A House of Cards?
Not all of our readers will remember Peter Bonetti. He passed away in the early days of the COVID pandemic in 2020. He played almost 500 times for Chelsea over a 15 year period and, had his career not coincided with that of Gordon Banks, he would have had more recognition at international level.
His former club are holding a memorial service for him this Friday 18th March and it is a ticketed event. Tickets are free of charge but attendance at the event requires a ticket. Except the club have been prohibited from distributing tickets for this memorial to a former club hero, a player far removed from the wealth and success of the current Chelsea FC.
The club is currently restricted from benefiting from ticket sales in a raft of measures designed to hurt, financially, the owner of Chelsea FC, the Russian oligarch Roman Abramovich.
Despite the tickets being free, they are still classified as a transaction and so ticket distribution to a free event won’t now take place.
I am not a supporter of Chelsea FC. I am at best indifferent to the club. And I have become somewhat fascinated, as an adult, at the relationship that can be forged between the Irish football supporter and selected English football clubs.
As a child I was more than interested in the exploits of Liverpool FC. I would demand to be woken up after the Late Late Show on a Saturday night (yes it was on a Saturday night back then), to watch Match of the Day. Football fans in Tipperary only had two television channels back then. And if I woke on a Sunday morning and realised that no one had called me for a limited highlights football program, then I raised hell at the Sunday breakfast table, (no video recorders either back then).
And then I grew up and realised that the fortunes or otherwise of a football club in the north west of England shouldn’t really interfere with my sleep and that more enjoyment could be gleaned from watching live sport around the county.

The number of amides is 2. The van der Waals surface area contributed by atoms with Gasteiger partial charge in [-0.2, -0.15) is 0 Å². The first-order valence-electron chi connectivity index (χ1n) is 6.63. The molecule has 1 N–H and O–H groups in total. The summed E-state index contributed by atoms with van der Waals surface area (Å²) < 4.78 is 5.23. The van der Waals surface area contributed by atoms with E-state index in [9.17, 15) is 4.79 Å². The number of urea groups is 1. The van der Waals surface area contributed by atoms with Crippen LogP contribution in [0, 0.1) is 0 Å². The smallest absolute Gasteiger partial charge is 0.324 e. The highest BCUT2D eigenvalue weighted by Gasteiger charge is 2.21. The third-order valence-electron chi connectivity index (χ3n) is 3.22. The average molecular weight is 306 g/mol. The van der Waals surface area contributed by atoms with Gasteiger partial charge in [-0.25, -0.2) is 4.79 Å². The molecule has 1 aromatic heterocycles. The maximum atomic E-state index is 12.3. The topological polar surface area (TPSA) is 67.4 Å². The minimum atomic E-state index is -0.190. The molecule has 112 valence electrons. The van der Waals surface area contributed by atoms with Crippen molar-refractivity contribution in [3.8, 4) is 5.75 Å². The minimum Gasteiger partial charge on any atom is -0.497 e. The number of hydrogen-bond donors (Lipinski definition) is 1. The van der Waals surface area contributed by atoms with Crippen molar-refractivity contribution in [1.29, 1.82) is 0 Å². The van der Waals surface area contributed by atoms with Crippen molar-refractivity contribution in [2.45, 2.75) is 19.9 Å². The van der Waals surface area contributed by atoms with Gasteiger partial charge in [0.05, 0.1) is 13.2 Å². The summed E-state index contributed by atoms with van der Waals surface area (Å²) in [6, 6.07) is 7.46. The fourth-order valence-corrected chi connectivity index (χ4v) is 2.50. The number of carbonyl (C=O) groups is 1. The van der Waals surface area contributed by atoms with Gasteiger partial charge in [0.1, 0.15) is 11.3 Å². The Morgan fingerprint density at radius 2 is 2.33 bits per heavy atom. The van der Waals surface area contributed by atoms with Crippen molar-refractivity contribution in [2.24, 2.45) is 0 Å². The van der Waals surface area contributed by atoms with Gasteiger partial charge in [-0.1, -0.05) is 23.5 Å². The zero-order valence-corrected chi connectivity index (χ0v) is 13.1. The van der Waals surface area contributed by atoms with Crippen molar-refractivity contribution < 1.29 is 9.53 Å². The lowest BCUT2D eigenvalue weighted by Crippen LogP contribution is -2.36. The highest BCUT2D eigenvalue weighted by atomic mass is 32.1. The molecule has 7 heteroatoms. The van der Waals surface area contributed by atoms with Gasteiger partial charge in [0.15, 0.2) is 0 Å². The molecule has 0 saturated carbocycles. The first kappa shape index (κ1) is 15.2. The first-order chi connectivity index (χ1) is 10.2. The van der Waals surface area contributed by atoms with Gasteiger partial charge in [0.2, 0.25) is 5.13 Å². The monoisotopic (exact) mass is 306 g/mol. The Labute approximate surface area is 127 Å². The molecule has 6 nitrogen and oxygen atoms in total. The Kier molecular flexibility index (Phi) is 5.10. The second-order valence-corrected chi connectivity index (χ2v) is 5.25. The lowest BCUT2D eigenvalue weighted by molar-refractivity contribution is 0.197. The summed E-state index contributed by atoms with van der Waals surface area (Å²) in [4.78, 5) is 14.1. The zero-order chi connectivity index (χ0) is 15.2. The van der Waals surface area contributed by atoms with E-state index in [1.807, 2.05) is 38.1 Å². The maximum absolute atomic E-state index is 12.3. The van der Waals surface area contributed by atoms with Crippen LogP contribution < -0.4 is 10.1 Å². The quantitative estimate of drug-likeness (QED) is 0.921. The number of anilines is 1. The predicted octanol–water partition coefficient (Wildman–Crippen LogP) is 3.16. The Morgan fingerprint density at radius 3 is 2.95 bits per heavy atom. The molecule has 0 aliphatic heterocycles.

I retain a limited interest in English football but recoil when I hear grown adults refer to their preferred English Club in the possessive case. “We are playing Villa on Sunday” or “you’ve no chance against us on Sunday”. Give me a break!
However, English football has fascinated me more in recent weeks than it has for decades and it is down to its duplicity. Roman Abramovich bought Chelsea in 2003 for about £150m, he also inherited the debt the club was already in.
Fast forward 19 years and Abramovich has been a lender of last resort for the club that he owns. He has ‘loaned’ the club £1.8 billion and as a result the club has enjoyed unprecedented success when you consider the relatively barren 100 years that preceded Abramovich.
In the Abramovich era, the club has won 21 major titles including 2 UEFA Champions League titles.
In response to the Russian invasion of Ukraine, the UK Government has belatedly attempted to clamp down on the flow of dubious Russian money into Britain in general and London in particular.
Abramovic made his fortune during the collapse of the old Soviet Union as the run of privatisations fuelled Russia’s rapid transformation from Communist state to free market economy.
He positioned himself close to the handles of power and despite his protestations to the contrary, is closely linked with Vladimir Putin. Right now, his assets are frozen and this includes his football club.
Under the Government restrictions, the club cannot benefit from match tickets or merchandising. And cash flow will soon be a problem for the club when the oligarch’s pockets are shut. The monthly wage bill at Chelsea is €33 million. They are estimated to have around a fortnight’s wages in their current account. Shirt sponsors, telecommunications company Three, and sleeve sponsor Hyundai together contribute about €65 million to the club and both are now desperately trying to separate themselves from the club. The future of the club is in peril.
But in whose interest will it be if Chelsea is destroyed? By all means remove Russian interest in the club. In so doing, ensure that Abramovich loses his shirt if that is what sanctions are intended to do. Chelsea had Irish supporters pre-Abramovich, mid-Abramovich and they will hopefully have a club to support post-Abramovich. The Chelsea supporters I know have been following the club’s fortunes for over 40 years and if the club were in the lower leagues of English football and far removed from the bright lights of the Champions’ League, they would continue to support them.